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Let's say I have a class Bla that contains the variable $x.

I want this variable $x to keep its value for other objects once it's set by the first created object.

For example:

$object1 = new bla(.....);
$object1->setx();
$object1->getx();

$object2 = new bla(.....);
$object2->getx();

So I want:

 $object2->getx()

...to give me the value I already set by object1.

I tried using $x as a globale variable inside the class, it turns out that it's not possible. Can I use it outside the class and then access this variable inside the class?

What are the other methods?

share|improve this question
    
Check out for the static properties php.net/manual/en/language.oop5.static.php –  zerkms Jul 5 '13 at 10:46
    
@zerkms if I used static, then I cant set it using the first object right? –  maggie Jul 5 '13 at 10:48
    
uhm, nope. A static property is a property that belongs to a class, not to a particular instance. So its value is shared across all the objects of a particular class. –  zerkms Jul 5 '13 at 10:48
1  
Relevant GoogleTechTalk about Global State youtube.com/watch?v=-FRm3VPhseI –  MrCode Jul 5 '13 at 10:52

5 Answers 5

up vote 4 down vote accepted

Use static variables if you want them to have one and the same value, available regardless of their class instances (tutorial):

class bla
{
    private static $x;

    public function setx($x) {
        self::$x = $x;
    }

    public function getx() {
        return self::$x;
    }
}

$object1 = new bla();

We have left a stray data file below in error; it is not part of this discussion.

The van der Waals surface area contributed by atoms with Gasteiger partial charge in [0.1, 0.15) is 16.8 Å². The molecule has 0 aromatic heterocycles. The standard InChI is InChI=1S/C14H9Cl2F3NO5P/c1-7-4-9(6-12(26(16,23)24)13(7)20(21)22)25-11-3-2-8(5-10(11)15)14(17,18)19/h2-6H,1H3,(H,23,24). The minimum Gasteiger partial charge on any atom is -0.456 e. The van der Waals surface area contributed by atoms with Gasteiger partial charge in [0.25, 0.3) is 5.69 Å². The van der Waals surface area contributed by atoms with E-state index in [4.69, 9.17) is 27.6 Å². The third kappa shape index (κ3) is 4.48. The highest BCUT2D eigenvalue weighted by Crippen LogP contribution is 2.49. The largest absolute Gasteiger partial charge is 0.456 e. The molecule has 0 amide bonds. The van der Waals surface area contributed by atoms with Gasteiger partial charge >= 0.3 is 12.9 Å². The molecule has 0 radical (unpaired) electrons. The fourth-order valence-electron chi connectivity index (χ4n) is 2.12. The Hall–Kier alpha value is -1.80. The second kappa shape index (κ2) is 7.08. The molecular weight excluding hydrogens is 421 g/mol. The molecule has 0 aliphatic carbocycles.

$object1->setx(5);
echo $object1->getx();
echo '<br>';

$object2 = new bla();
echo $object2->getx();

Output:

5
5
share|improve this answer
    
if I used static, then I cant set it using the first object right? –  maggie Jul 5 '13 at 10:49
    
If you change it to private I will upvote you :-) –  zerkms Jul 5 '13 at 10:49
    
@maggie: where did you find that? –  zerkms Jul 5 '13 at 10:50
    
Updated example :) –  user2287527 Jul 5 '13 at 10:50
    
it's giving me "Strict standards: Accessing static property Wind1::$temperature as non static" note I'm using $this instead of self –  maggie Jul 5 '13 at 10:54
class Bla {
    static private $x = "X!";
}

If you know what x should be at initialisation then just use the above. If x is computed then you can ensure it's only set once:

class Bla {
    static private $x = null;
    public function getX(){
        if($this->x === null){
            $this->x = theLogicToGetX();
        }
        return $this->x;
    }
}

Only the first call will set x and subsequent calls will use that value.

share|improve this answer

See with example:

<?php
class Foo {
    private static $my_static = 'foo';
    /**
     * Set static class property
     * 
     * @param string $v
     */
    public function setStaticValue($v) {
        self::$my_static = $v;
    }
    /**
     * Get static class property value
     * 
     * @return string
     */
    public function getStaticValue() {
        return self::$my_static;
    }
}
// show class static property value
echo foo::getStaticValue(); // foo
// now set new value in static property
foo::setStaticValue(' zoo ');
// show value
echo foo::getStaticValue(); // zoo
// make an object of class
$f = new Foo();
// show value
echo $f->getStaticValue(); // zoo
// make new object of class
$f2 = new Foo();
// show value
echo $f2->getStaticValue(); // zoo
share|improve this answer

It is possible with references

class A
{
  private $a;

  public function &getA(){return $this->a;}
  public function setA($a) { $this->a = $a;}  
}

class B
{
  public function useA(&$a) { $a+=5 ;}
}

$objA = new A();
$objB = new B();
$objA->setA(5); //seting value of a in A class to 5
$objB->useA($objA->getA()); //modify the reference of A class $a variable in B class object

echo $objA->getA(); //echo the value from A class object

Output: 10

My solution doesn't have static limitations. So it can be used on multiple objects of same class. If you want to have access to class variable by same class objects use static as suggested above by Lukas.